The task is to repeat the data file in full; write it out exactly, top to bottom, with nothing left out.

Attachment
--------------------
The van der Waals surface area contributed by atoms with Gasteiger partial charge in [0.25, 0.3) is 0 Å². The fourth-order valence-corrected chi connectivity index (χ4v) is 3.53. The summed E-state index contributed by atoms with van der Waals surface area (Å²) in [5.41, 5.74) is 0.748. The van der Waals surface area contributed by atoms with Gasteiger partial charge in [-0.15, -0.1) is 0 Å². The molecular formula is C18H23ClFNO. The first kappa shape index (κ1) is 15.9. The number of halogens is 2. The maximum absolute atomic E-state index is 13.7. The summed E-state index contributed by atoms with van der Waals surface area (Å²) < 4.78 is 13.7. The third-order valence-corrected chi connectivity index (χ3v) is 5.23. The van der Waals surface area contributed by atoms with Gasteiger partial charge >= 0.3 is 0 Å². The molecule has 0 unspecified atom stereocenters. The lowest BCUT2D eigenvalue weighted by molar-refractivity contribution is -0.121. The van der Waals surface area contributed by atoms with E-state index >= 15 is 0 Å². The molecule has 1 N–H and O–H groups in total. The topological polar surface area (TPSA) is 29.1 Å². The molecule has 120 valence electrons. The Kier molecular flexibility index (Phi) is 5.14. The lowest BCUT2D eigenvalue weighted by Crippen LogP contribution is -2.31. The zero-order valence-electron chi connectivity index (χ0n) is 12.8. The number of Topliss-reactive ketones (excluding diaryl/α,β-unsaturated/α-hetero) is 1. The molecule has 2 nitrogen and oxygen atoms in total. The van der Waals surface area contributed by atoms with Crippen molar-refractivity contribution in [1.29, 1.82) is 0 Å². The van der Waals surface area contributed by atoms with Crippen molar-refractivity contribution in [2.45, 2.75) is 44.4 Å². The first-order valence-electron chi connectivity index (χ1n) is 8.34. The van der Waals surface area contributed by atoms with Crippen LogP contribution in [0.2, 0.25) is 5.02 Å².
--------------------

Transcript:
The van der Waals surface area contributed by atoms with Gasteiger partial charge in [0.25, 0.3) is 0 Å². The fourth-order valence-corrected chi connectivity index (χ4v) is 3.53. The summed E-state index contributed by atoms with van der Waals surface area (Å²) in [5.41, 5.74) is 0.748. The van der Waals surface area contributed by atoms with Gasteiger partial charge in [-0.15, -0.1) is 0 Å². The molecular formula is C18H23ClFNO. The first kappa shape index (κ1) is 15.9. The number of halogens is 2. The maximum absolute atomic E-state index is 13.7. The summed E-state index contributed by atoms with van der Waals surface area (Å²) < 4.78 is 13.7. The third-order valence-corrected chi connectivity index (χ3v) is 5.23. The van der Waals surface area contributed by atoms with Gasteiger partial charge >= 0.3 is 0 Å². The molecule has 0 unspecified atom stereocenters. The lowest BCUT2D eigenvalue weighted by molar-refractivity contribution is -0.121. The van der Waals surface area contributed by atoms with E-state index >= 15 is 0 Å². The molecule has 1 N–H and O–H groups in total. The topological polar surface area (TPSA) is 29.1 Å². The molecule has 120 valence electrons. The Kier molecular flexibility index (Phi) is 5.14. The lowest BCUT2D eigenvalue weighted by Crippen LogP contribution is -2.31. The zero-order valence-electron chi connectivity index (χ0n) is 12.8. The number of Topliss-reactive ketones (excluding diaryl/α,β-unsaturated/α-hetero) is 1. The molecule has 2 nitrogen and oxygen atoms in total. The van der Waals surface area contributed by atoms with Crippen molar-refractivity contribution in [1.29, 1.82) is 0 Å². The van der Waals surface area contributed by atoms with Crippen molar-refractivity contribution in [2.45, 2.75) is 44.4 Å². The first-order valence-electron chi connectivity index (χ1n) is 8.34. The van der Waals surface area contributed by atoms with Crippen LogP contribution in [0.2, 0.25) is 5.02 Å².